Sunday in the Park
February 27, 2010
He’s the little guy in our family. The youngest, shortest, slightest and, at five years old, he has been wearing glasses for two years already. Axel is also the funny man. He needs to be. His sister, at age eight, is accomplished at everything she tries black-diamond ski runs with her dad, skateboarding, the drums, math. Lots of things come easy to Mz Iz. Their cousin, Tyler, at six, is a sweetheart. Thoughtful. As tall as Iz. Strong. Animal loving. And when they are all together now, the older two tend to bond and the little guy is a little left out.
It happened recently at a family birthday dinner in a noisy restaurant where the Asian chef was busy putting on a show, on the hot grill, tossing shrimp and rice and making onions into edible volcanoes. We were spread out, everybody laughing and talking over one another. I was sitting closest to the two older kids. In the cacophony of sounds and brightly colored wrapping paper, I looked to other end of the table where Axel sat, with his jacket still on, puzzling over a little Valentine toy I had given him. His parents had been helping him and now they were talking to the other adults, and watching the older kids fully enjoy the dinner.
I figured if everyone stayed where they were except me and Mz Iz, I could switch out without disrupting things too much and go sit by Ax. Iz loved the whole musical-chairs aspect and moved easily. Axie seemed surprised to have a new dinner partner but welcoming. He showed me his toy. Then we talked about his school. Then we/he blew out the candles on my ice cream. He had the second bite.
Sometimes Axel is a bit like Max from "Where the Wild Things Are," a book and movie he fully enjoyed. He can be too loud when he’s not perfectly quiet. Too, um, bathroom-humor inappropriate when he’s not being as smart as his dad. (I had the child, who, around Axel’s age, when someone would wonder why the sky was blue, would explain the light refraction from particles in the air. That precise child grew up to be a physicist.) I had had a good time with all the kids that night at dinner but it had been long overdue to sit a spell with Axel.
Apparently his dad felt the same way. He called the next night to suggest that maybe I could take just Axel to lunch sometime. I loved how much my son loved his son and I promised to do so that very weekend. Which turned out to be busy, snowy, and ever so not convenient. Still, I had promised. So on Sunday I drove down the hill with no plan in mind. Axel was ready and excited for an adventure.
I had one rule about lunch. He could choose, so long as it wasn’t the place he likes to call Ol’ MacDonald’s. Once in the car he named a trendy pizza parlor that I had no idea how to drive to. I asked if I could substitute a location but still find pizza. He agreed and started talking about his best friend who has two moms AND a dinosaur lizard. It was my turn to listen. We ended up at The Pie, an underground pizza joint near the University.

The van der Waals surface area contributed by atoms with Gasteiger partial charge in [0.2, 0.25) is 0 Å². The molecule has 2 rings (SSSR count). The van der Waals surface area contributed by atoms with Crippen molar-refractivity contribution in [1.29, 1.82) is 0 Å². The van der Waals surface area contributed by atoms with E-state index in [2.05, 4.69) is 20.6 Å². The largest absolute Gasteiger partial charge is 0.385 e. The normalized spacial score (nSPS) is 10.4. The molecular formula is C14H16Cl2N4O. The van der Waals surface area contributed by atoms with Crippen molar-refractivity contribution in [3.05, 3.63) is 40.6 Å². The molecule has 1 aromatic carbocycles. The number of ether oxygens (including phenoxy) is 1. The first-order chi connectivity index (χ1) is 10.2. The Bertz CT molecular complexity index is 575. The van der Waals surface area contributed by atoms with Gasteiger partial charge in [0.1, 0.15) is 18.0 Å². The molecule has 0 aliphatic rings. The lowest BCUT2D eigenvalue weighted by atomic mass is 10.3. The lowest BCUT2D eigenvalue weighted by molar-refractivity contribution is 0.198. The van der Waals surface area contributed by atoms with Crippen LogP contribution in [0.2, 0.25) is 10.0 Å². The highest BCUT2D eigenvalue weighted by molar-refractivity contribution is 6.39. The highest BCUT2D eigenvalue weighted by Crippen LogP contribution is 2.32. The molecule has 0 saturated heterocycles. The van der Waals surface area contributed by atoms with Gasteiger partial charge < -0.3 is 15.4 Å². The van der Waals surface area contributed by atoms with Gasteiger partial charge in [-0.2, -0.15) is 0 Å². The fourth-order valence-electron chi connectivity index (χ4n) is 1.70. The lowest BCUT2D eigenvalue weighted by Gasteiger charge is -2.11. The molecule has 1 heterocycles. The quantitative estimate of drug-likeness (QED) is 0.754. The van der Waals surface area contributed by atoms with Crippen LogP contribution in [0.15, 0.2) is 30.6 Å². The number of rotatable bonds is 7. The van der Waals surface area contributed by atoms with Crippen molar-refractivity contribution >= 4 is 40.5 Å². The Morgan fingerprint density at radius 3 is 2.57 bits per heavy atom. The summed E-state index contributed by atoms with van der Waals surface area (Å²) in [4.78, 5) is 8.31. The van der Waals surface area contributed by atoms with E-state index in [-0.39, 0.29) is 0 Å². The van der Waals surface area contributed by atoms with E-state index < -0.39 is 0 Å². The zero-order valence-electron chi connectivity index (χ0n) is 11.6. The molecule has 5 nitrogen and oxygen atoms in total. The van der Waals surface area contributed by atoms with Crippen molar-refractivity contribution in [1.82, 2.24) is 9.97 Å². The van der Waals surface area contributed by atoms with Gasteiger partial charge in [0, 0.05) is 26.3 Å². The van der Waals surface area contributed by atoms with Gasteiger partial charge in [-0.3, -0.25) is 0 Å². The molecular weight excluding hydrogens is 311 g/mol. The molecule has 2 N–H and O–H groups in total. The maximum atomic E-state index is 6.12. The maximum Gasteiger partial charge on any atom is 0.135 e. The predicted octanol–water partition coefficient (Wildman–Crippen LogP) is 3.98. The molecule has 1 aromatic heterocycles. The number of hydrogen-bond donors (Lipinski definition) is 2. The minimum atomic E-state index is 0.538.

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Axel had been before, a long time ago, with his family. He remembered, mostly, the pinball machine. We ordered a couple of slices and a pitcher of (root) beer and I gave him a fistful of quarters for the game. When the pizza man announced over the mic, "Axel, your pie is ready," you never saw a face light up so fast. "Oma, they said MY name!" After lunch, I had a thought and, sure enough, the Natural History Museum a block away was open for exploration.
He had also been there before but, as he explained, it was a field trip. What I understood this to mean is the little guy didn’t have a chance to linger at the stuff he thought was cool or spend enough time in the tepee and now he could. When we arrived to find the room where you brush off the sand to reveal the dinosaur bones completely empty, he was completely happy. He crawled up on the stool, took the brush and suggested I might want to take a picture. I teased him and said, "What should I take picture of?" and with all the seriousness of his father, he said, "Axel Polson, paleontologist." Naturally, I took the archival shot.
Driving back home, in the snowstorm du jour, I thought again how lucky I am to live so close to all my grandchildren. I don’t know who they are working to become, but I know it is a gift to be able to discover, with them, them. On any day, but certainly on a Sunday in (and out of) the Park
Teri Orr is the director of the Park City Performing Arts Foundation that provides programming for the George S. and Dolores Doré Eccles Center for the Performing Arts and the Big Stars Bright Nights Summer Concert Series at Deer Valley. She is also a former editor of The Park Record.